On Friday afternoon, as Sag Harbor residents hustled to Schiavoni’s for extra bread and milk and the first bands of Hurricane Earl swept rain across the East End, Catherine Creedon was worried about more than whether the contents of her refrigerator would see her through the big storm that never was.
As the director of Sag Harbor’s historic John Jermain Memorial Library (JJML), Creedon spent the morning tactically placing trash bins under leaks spouting from the library’s third floor ceiling lay light, securing tight plastic around stacks of books in yet another area of the library prone to leakage, and carefully clearing out the library’s history room to protect the historic documents that have been placed in her care.
Adjusting two recycling bins used to collect water seeping from a window on the stairs leading to the third floor, Creedon remarked to JJML program director Martha Potter that as a precaution, the two should start removing the library’s latest art installation by Christine Chew Smith. They passed under the window, the precious artwork in their hands, and at 1:30 p.m. Creedon’s world literally came crashing down around her.
The ceiling of the alcove window dropped down, breaking into pieces as it hit the floor, just moments after Creedon and Potter had passed underneath it.
“We have had severe leaking there,” said Creedon. “There was so much water in there, the plaster was like mud.”
Creedon closed the third floor of the library immediately on — despite the inclement weather — one of the busiest days the library has had in memory.
“It was very busy that day,” she said. “We were lucky it was us and not one of the patrons.”
On Tuesday afternoon, shortly after the library’s contractor, Sandpebble Builders, inspected the site, Creedon re-opened the third floor again, hanging Smith’s work back on the walls. The artist will host an opening at the library in celebration of HarborFest weekend, on Saturday, September 11 from 2 to 4 p.m.
According to Sandpebble, what has fallen down from that ceiling is all that will fall down due to the water damage sustained over the last 100 years, but water infiltration will remain an issue there, and in other spaces of the library as the aging structure awaits a proposed renovation, restoration and addition, which is currently being reviewed by the Sag Harbor Planning Board.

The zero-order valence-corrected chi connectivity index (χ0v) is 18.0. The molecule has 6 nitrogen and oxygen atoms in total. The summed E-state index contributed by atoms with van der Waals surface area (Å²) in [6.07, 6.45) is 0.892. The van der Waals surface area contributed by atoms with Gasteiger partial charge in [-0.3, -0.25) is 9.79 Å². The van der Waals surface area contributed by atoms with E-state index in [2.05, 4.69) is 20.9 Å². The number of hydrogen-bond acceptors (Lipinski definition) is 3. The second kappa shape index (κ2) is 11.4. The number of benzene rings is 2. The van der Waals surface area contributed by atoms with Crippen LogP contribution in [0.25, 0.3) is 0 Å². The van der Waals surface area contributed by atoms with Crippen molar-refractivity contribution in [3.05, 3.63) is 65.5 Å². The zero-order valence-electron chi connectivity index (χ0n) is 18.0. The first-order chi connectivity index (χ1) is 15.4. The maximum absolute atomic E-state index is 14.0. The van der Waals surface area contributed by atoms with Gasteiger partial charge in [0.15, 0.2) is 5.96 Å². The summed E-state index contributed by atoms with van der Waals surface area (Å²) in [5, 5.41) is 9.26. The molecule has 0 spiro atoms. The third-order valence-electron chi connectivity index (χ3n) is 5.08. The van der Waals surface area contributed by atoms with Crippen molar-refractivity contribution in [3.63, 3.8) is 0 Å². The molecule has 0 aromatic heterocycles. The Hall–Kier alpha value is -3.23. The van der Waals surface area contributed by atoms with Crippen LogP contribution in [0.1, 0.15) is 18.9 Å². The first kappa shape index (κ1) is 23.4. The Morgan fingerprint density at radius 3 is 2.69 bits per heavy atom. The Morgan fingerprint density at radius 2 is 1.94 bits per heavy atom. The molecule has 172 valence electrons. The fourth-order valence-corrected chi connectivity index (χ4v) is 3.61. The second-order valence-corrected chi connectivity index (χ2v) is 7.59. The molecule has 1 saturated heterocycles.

“We will continue to monitor the area through the colder winter months, which are a concern,” said Creedon. “If it poses a risk, we will close that space. Because it is on the steps to the third floor, it is difficult to protect the area with scaffolding.”
The impending arrival of Hurricane Earl also concerned Creedon as she watched construction crews led by historic preservationists removed a section of the limestone cornice just days before Earl was set to arrive, leaving a portion of the building exposed to the elements, its only reprieve a sheet of plastic.
The cornice’s removal was to ascertain the library’s structural integrity and what level of restorative work will be needed if and when the village approves the library project.
“It wasn’t as bad as I thought it would be,” she said on Tuesday, noting the cornice piece was being reinstalled Tuesday afternoon, with the scaffolding and cribbing hugging the Jefferson Street side of the library expected to be removed by the end of the week.
“The most interesting part of it is how absolutely gorgeous the construction of the building is,” Creedon remarked.
While she is still awaiting a formal report, she said the top of the building – the cymatium, which is held in place by weight, friction and mortar – is in much better shape than she ever imagined, making the restoration aspect of the building project an easier process.
Some of the restoration work, library trustees and Creedon hope, will be completed before the expansion now that the village has approved the library’s use of a temporary space on West Water Street – a space they hope to move into late this fall.
On Tuesday, Creedon said she is working on an application to gain Sag Harbor Village Historic Preservation and Architectural Review Board (ARB) permission to re-point the clean the library’s exterior masonry.
Creedon said the library has already done a chemical analysis of the mortar between the bricks to ascertain their original color and is curious what the ARB would prefer – a library with the original white mortar, made with local sand, or the limestone color the mortar has aged into – the color residents have enjoyed for decades.
“What level do we restore it to,” asked Creedon excitedly, as if she was on her way to solving an intellectual mystery. “Will they want that original white or does it make more sense if we consider the building as a living document, and therefore keep the limestone color we all know and love?”